By Sommer Burbank
Digital advertising is one of the most effective channels to get in front of your ideal customers. From interests and demographics to life events and customer lists, the parameters you choose for your ad targeting can help maximize the performance of your campaign and drive better results for less money.
There are multiple Key Performance Indicators (KPIs) that showcase how well your campaigns, ad sets and ads are performing, so it can be overwhelming to know each KPI and understand how to interpret the data. Continue reading for a breakdown of the top 6 digital advertising KPIs and how to improve them.
Top Performance Metrics & Their Meanings
Link Click-Through Rate (CTR)
Your CTR is the total clicks your ad receives divided by the ad’s total impressions. This percentage can help determine the relevance and quality of your ad messaging and media. For example, a link click-through rate of 0.30% for an ad set targeting men and women interested in tequila on Facebook may indicate issues with ad set targeting, ad copy and/or ad creative, while a link click-through rate of 1.52% for a specific ad within that ad set could indicate a positive correlation between a particular copy variant and image used within the ad set's targeting parameters.
Cost Per Link Click (CPC)
CPC is the cost you’re paying for each ad click, which can be calculated by taking the total amount of spend divided by the total number of link clicks. Who you choose to show your ads to, how people react to your ads, where your ads show on a platform, how competitive your targeted audience is, and what optimization for delivery that you set for your ads can all influence how ideal ($1.93), average ($3.32) or expensive ($7.55 and up) your costs per click are.
Cost Per Acquisition or Cost Per Action (CPA)
CPA is the cost to acquire a new customer in a marketing campaign, which can be denoted by total campaign spend in a given time period divided by conversions acquired in the same time period. If your campaign is optimized for purchases, your CPA is the amount of marketing dollars spent per purchase. Your CPA works in conjunction with your CTR and CPC to showcase the relevance and quality of your ads, all of which can also vary by campaign objective (traffic, add to cart, purchase) and industry (retail/e-commerce, alcohol).
Conversion Rate (CVR)
CVR measures the total ad purchases divided by total ad clicks. A low conversion rate indicates that your ads are generating a low number of conversions compared to the number of clicks generated, while a mid to high conversion rate (1-2% or higher) indicates a healthy relationship between the number of people who made a purchase compared to the number of people who clicked on your ad. On average, you should aim for at least a 2% conversion rate for your alcohol e-commerce store.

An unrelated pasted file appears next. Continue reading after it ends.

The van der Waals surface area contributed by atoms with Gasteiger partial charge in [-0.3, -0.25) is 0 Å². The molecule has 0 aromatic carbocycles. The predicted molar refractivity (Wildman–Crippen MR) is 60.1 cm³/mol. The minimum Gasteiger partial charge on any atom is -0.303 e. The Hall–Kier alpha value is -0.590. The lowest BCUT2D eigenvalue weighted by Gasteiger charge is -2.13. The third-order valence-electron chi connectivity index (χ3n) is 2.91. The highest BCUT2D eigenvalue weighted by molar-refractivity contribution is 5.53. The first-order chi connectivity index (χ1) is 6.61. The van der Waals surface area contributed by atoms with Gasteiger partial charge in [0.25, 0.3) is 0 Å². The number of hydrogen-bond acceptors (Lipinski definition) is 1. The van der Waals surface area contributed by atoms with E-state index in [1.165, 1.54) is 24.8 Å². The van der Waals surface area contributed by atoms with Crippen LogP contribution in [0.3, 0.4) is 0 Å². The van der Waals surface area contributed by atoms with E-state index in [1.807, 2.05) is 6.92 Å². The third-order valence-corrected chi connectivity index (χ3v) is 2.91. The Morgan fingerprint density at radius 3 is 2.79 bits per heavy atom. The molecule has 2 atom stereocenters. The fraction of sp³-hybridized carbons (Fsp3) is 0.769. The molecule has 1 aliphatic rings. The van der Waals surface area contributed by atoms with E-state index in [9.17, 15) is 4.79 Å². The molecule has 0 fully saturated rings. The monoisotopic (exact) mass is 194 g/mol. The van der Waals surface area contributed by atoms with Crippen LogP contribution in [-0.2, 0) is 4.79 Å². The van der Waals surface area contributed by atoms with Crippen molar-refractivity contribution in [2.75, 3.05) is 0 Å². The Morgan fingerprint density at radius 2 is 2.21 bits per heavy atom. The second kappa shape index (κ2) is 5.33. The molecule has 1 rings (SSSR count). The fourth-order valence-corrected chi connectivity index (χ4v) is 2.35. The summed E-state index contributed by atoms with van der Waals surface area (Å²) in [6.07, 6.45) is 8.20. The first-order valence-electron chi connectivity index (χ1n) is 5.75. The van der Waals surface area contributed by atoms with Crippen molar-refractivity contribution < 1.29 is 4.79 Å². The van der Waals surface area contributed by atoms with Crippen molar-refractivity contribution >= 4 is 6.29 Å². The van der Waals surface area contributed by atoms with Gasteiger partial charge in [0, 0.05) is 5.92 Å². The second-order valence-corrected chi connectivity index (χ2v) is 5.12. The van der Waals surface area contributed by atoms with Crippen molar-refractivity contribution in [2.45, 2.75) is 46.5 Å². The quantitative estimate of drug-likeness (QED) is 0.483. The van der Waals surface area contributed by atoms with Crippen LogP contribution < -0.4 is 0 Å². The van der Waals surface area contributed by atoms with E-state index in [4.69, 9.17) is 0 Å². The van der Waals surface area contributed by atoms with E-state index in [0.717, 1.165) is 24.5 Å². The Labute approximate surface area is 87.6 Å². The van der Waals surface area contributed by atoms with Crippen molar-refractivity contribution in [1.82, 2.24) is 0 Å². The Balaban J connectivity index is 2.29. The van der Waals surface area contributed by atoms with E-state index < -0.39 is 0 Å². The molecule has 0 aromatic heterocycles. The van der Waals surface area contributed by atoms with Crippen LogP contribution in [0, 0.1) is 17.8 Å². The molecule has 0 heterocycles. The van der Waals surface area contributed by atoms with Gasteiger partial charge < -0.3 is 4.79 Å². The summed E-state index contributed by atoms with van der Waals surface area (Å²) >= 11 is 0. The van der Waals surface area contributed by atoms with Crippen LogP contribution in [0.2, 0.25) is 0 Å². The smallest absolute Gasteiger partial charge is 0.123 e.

Average Order Value (AOV)
AOV is the total store revenue divided by total order volume over the same period of time. It is important to achieve a higher AOV, especially if you run an e-commerce business and are looking to increase your store revenue and return on ad spend over time. Check out our three proven strategies for increasing the average order value.
Return On Ad Spend (ROAS)
ROAS is the total ad revenue divided by total ad spend. If you spent $1,000 on an ad campaign that generated $2,000, your campaign has a ROAS of 2 or 200%. This means it generated $2 for every $1 spent.
How to Improve These Metrics to Enhance Your Campaign Performance
To optimize the above metrics, it is important to view them as pieces of the same pie. Each of these metrics works together in an ecosystem to generate the best results at the lowest cost. Always evaluate your CTR together with the conversion rate and cost-per-click to understand how your ads are performing, then factor in your CPA, AOV and ROAS to determine which ads are the most profitable for your e-commerce business.
Try the following optimization tricks to improve your campaign performance:
- Implement conversion tracking across multiple channels: install the Facebook Pixel and Google Analytics on your e-commerce site to track site visitors and know where your traffic is coming from.
- Know your target audience and speak directly to them: a California-lifestyle RTD brand may want to focus their efforts in California on men and women aged 21-45 who are interested in tequila and ready-to-drink cocktails.
- Split test your ad creative, copy and landing pages: gather learnings about what appeals most to your target audience.
- Avoid high ad fatigue: always test new ads or ad set targeting to keep your content fresh and your audience engaged.
- Set up retargeting/remarketing campaigns: warm audiences, or users who are familiar with you and your product, are more likely to click on your ad, thereby increasing CTR and lowering CPC. You can create custom audiences of people who have interacted with your posts or ads, visited your site, and more in Facebook Business Manager.
- Make an offer they can’t refuse: test shipping offers, % off discounts and limited-time product bundles to attract new customers and keep old customers coming back for more. Be sure to clearly highlight any offers before and during the checkout process.
- Optimize your ad landing pages for conversions
One of the best ways to boost the profitability of your business is to eliminate wasteful ad spend. By optimizing these metrics, you can improve your campaign performance, thereby maximizing your ad dollars, reducing your customer acquisition costs, and ensuring that your ads convert clicks into customers.